The Fifth Day of Peace

1970, Italy

Starring:  Franco Nero (Bruno Grauber), Richard Johnson (Capt. John Miller), Helmuth Schneider (Col. von Bleicher), Bud Spencer (Jelineck)

Director: Giuliano Montaldo

Music: Ennio Morricone

Viewed:  Streaming

Transfer Quality: Horrible, VHS to digital

A transfer so bad only Franco Nero could save it? That was my only hope when I turned on this miserably low-quality VHS to digital conversion. I’m already not a big fan of war movies, well at least not poorly transferred bad ones. Of course, I love Catch-22, Apocalypse Now, Where Eagles Dare, etc. …but cropped for TV war schlock is a tough sell. I can sit through the lowest budget paper plate UFO sci-fi flick or 5th generation VHS copy of a ketchup splatter slasher and still feel like I’ve used my time productively, but bad war movies I cannot abide. Case in in point? …see my Combat Shock review, haha. Anyway, Nero’s involvement practically required me to check this one out, but honestly I wasn’t expecting to get more than 10 minutes in before switching flicks.

To my surprise—horrendous transfer aside—this turned out to be a pretty brilliant take on the war film genre that hooked me in from start to finish. Sure, there are a few vertigo inducing nighttime scenes that the VHS to digital conversion renders absolutely unwatchable, but those only kept me constantly wondering how great it would be to experience a clean 35mm print screening of this.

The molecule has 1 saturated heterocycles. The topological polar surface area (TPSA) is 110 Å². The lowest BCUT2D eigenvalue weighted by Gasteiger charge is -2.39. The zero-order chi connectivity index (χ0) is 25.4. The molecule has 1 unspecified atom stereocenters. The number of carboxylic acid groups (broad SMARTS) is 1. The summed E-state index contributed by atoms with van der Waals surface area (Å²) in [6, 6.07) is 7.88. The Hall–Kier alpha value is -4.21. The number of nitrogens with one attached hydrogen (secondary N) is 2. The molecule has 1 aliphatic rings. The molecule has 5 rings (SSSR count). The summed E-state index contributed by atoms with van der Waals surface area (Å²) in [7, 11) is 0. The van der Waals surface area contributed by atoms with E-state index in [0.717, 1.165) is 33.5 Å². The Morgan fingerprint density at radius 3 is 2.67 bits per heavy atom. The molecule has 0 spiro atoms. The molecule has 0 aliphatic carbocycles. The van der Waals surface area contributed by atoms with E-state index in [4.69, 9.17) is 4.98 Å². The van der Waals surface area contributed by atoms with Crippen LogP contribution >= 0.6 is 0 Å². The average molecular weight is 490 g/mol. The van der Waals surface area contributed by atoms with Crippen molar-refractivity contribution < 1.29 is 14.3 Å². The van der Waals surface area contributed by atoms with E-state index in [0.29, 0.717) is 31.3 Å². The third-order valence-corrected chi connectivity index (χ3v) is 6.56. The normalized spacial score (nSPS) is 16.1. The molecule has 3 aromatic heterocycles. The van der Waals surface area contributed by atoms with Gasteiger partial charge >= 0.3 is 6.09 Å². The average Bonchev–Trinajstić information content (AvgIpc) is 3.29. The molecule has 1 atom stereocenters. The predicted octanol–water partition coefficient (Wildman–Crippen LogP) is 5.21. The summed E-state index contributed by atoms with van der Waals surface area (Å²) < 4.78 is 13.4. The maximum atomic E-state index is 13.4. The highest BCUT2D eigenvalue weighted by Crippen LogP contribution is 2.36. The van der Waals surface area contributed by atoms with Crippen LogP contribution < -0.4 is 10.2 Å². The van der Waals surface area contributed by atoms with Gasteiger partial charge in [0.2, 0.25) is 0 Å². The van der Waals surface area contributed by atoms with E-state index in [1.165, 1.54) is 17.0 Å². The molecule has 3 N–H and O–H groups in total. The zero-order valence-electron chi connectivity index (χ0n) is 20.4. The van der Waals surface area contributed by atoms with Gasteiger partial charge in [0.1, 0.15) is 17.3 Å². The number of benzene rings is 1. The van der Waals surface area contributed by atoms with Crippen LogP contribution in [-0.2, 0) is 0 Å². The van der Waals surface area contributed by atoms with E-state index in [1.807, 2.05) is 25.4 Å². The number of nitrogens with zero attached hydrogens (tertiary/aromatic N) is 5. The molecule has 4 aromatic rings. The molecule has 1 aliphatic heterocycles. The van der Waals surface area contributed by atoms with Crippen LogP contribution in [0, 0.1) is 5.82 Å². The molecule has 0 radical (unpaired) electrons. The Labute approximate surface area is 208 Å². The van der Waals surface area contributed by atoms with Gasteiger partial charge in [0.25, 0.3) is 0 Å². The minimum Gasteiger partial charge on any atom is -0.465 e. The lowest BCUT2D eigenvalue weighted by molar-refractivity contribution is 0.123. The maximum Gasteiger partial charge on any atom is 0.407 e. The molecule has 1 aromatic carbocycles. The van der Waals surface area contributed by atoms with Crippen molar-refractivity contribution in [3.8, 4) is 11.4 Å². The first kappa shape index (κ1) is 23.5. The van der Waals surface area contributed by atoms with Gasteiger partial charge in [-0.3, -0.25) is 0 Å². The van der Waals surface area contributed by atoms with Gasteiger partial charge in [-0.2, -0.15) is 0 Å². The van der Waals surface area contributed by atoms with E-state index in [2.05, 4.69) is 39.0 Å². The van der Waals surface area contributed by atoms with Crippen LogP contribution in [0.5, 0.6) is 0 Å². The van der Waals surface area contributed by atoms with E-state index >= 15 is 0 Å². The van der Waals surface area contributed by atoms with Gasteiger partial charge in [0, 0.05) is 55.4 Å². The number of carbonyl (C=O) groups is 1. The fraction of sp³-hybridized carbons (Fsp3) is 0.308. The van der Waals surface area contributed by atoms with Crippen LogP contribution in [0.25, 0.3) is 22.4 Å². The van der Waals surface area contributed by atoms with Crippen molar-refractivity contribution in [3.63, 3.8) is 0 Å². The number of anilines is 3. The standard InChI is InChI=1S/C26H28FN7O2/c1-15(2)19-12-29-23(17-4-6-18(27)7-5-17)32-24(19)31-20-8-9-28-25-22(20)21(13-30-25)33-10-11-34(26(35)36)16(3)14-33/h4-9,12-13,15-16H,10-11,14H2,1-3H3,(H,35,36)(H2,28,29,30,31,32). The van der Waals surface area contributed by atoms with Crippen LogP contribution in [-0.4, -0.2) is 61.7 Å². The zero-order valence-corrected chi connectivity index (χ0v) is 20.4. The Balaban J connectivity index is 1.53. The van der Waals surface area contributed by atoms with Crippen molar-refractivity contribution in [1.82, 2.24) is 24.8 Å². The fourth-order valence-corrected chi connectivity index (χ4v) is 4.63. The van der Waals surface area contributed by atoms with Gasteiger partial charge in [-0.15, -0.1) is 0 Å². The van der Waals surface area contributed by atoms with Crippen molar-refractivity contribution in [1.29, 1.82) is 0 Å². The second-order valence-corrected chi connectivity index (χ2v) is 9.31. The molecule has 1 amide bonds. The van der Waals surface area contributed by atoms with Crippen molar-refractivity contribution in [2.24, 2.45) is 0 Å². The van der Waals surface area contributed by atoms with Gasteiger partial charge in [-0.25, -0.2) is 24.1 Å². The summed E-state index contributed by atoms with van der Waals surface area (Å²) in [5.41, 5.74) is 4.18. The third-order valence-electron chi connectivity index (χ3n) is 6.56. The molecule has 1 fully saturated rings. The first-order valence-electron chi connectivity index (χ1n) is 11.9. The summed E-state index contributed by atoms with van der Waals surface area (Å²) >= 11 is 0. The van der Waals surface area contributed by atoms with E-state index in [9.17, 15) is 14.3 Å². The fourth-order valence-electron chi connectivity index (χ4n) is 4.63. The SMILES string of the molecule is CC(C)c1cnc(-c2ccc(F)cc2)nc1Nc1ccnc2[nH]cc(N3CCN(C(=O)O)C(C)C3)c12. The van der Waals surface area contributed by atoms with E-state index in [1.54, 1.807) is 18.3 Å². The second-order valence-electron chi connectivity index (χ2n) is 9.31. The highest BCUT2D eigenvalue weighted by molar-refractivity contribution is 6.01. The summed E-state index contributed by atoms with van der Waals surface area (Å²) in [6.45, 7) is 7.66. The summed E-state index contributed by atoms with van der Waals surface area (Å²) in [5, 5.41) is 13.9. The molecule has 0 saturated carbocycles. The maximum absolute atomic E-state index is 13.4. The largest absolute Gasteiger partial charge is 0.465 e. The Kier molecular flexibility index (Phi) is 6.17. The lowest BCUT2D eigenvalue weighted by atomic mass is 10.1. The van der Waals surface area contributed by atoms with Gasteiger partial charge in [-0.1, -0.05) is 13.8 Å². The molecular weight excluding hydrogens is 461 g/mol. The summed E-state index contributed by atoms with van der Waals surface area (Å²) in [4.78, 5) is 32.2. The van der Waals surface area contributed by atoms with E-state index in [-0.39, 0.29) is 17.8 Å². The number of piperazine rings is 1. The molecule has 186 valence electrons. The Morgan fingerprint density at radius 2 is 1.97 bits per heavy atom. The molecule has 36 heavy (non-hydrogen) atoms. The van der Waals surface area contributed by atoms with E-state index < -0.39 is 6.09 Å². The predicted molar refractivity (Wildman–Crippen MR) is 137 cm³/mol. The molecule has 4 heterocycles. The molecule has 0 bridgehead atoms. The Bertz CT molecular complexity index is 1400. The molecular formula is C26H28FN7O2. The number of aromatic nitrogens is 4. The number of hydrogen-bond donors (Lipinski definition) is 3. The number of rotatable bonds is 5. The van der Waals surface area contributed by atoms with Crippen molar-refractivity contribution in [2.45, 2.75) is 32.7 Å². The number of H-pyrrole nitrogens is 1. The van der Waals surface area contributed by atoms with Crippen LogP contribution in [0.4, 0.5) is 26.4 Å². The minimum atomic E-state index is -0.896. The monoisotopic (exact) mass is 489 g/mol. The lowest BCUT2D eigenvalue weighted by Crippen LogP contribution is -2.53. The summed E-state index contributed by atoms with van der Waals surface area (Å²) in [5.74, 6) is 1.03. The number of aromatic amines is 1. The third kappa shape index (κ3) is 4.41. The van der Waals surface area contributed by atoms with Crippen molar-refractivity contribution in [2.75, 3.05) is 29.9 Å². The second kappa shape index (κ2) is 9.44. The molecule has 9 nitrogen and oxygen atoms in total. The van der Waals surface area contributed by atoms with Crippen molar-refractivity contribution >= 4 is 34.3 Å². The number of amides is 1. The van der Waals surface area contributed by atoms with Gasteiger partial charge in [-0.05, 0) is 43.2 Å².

The film opens at the end of WWII in a Dutch concentration camp converted to house German POWs by Canadian Allies led by Captain Miller (Richard Johnson). If that weren’t ironic enough, the whole story takes place after the combat has ended. I mean, it’s a war movie with no war. Only the participants’ vestigial tension remains as they struggle to make sense of their roles in what happened and what will happen next. What’s revealed in the end is not only a commentary on the futility of war, but also on futility of the human condition: man’s eternal struggle between freedom and control.

We find Captain Miller, already ambivalent about his return to civilian life and the loss of status that will entail, simultaneously repulsed and fascinated by Nazi top officer Col. von Bleicher, masterfully portrayed by Helmut Schneider. Col. von Bleicher is obsessed with maintaining military order and continues to discipline his troops as though the stukas were still wreaking havoc over Poland. Captain Miller desperately wants to claim the moral high ground of the Allies, but is ultimately torn as he struggles to fill his role as commander and to control the camp. In contrast, we have Nero’s character, Bruno Grauber, and his fellow deserter Corp. Reiner Schultz (Larry Aubrey). Two deserters who, despite almost starving to death on their journey, enjoy a relatively blissful few days as kitchen assistants in the camp before their cover is blown and they are dragged into the POW barracks with their countrymen. The Colonel, of course, wants them executed and made an example of. Grauber, having tasted freedom, struggles to expose the absurdity of the troops still playing war as his and Schultz’s lives dangle in the balance.

Of course, Nero steals the show with his classic everyman, pushed to the brink by the injustice of it all ranting and pontificating. But, effectively, he spends most of the film relegated off screen or yelling something or other from his solitary confinement cell while the Captain and the Colonel decide his fate. In the end it’s the battle of wits between the two commanders that really drives the narrative. So meta!

Top-notch Morricone soundtrack and great performance by Bud Spencer as the kitchen supervisor, Jelineck, really rounded out the package here. Check this out!